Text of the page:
The Statue of Liberty Enlightening the World, Except for Syria
(Image by Modified by the author from a Creative Commons photo by Celso Flores) Permission Details DMCA
Once again, leaders of the Republican party have come out against core American values. By coming out against the resettlement of Syrian refugees in their states, Republican governors across the country are also opposing the principles of openness and inclusion on which the nation was founded. Adding insult to injury, Republican candidates Ted Cruz and Jeb Bush are demanding that only "Christian Syrians" be allowed entry.
Injury, that is, not only to the Syrian refugees who need America's help, but to enduring American values, and insult to anyone who believes in them. Some of these values are laid out in a bronze plaque on an island in New York Harbor:
"Give me your tired, your
Your huddled masses yearning to breathe free,
The wretched refuse of your teeming shore.
Send these, the homeless, tempest-tossed to me,
I lift my lamp beside the golden door!"
Republicans, apparently, would rather close the golden door, put out the lamp, and send the "huddled masses," the homeless, and the "tempest-tossed," away to fend for themselves.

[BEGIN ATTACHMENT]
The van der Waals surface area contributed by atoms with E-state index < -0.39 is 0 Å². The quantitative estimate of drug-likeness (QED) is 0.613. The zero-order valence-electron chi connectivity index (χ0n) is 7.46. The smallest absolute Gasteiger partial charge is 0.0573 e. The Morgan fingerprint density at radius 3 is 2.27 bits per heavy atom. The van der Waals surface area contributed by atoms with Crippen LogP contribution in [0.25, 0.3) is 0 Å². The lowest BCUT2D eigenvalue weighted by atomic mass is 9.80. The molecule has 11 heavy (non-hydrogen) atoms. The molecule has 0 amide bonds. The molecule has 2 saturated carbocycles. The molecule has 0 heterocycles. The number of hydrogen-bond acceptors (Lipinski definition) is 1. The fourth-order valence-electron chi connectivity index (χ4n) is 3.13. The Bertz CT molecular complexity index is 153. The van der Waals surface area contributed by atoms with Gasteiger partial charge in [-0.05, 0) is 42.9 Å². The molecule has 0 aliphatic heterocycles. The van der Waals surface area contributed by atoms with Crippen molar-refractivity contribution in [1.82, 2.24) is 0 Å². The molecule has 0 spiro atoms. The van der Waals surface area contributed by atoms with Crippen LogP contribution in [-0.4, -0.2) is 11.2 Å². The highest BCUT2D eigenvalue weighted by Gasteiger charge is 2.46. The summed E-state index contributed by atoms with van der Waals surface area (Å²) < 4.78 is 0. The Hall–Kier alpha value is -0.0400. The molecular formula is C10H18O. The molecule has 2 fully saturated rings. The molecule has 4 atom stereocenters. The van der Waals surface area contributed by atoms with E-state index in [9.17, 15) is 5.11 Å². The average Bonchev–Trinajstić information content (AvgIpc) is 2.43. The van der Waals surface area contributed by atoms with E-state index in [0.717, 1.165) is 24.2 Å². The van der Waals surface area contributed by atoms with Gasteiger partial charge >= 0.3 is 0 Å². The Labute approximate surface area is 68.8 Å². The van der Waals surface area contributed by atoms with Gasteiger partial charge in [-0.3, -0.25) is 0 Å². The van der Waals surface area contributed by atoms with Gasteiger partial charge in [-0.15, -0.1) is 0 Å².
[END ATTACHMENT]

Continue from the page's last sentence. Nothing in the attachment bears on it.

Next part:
Well, except for the Christian ones, right? Here, yet another hallowed principle is undermined: no less than the very first line from the Bill of Rights: "Congress shall make no law respecting an establishment of religion, or prohibiting the free exercise thereof."
American conservatives in the Republican party and elsewhere have been trying to do away with this particular American value for some time. Perhaps they need to be reminded just why this line is so important, and why it was placed in such a crucial position by the founders of the American republic.
Why did the Founding Fathers think the separation of Church and State was so important? Because their experience under British rule had shown the danger of Church-State unification. Britain, at that time, recognized only the legitimacy of the Church of England; all other religious persuasions--Catholic, Presbyterian, Baptist, Quaker, Methodist, you name it--were treated as second class citizens. At worst, they were seen as likely enemies of the state--terrorists, to be quarantined or expelled.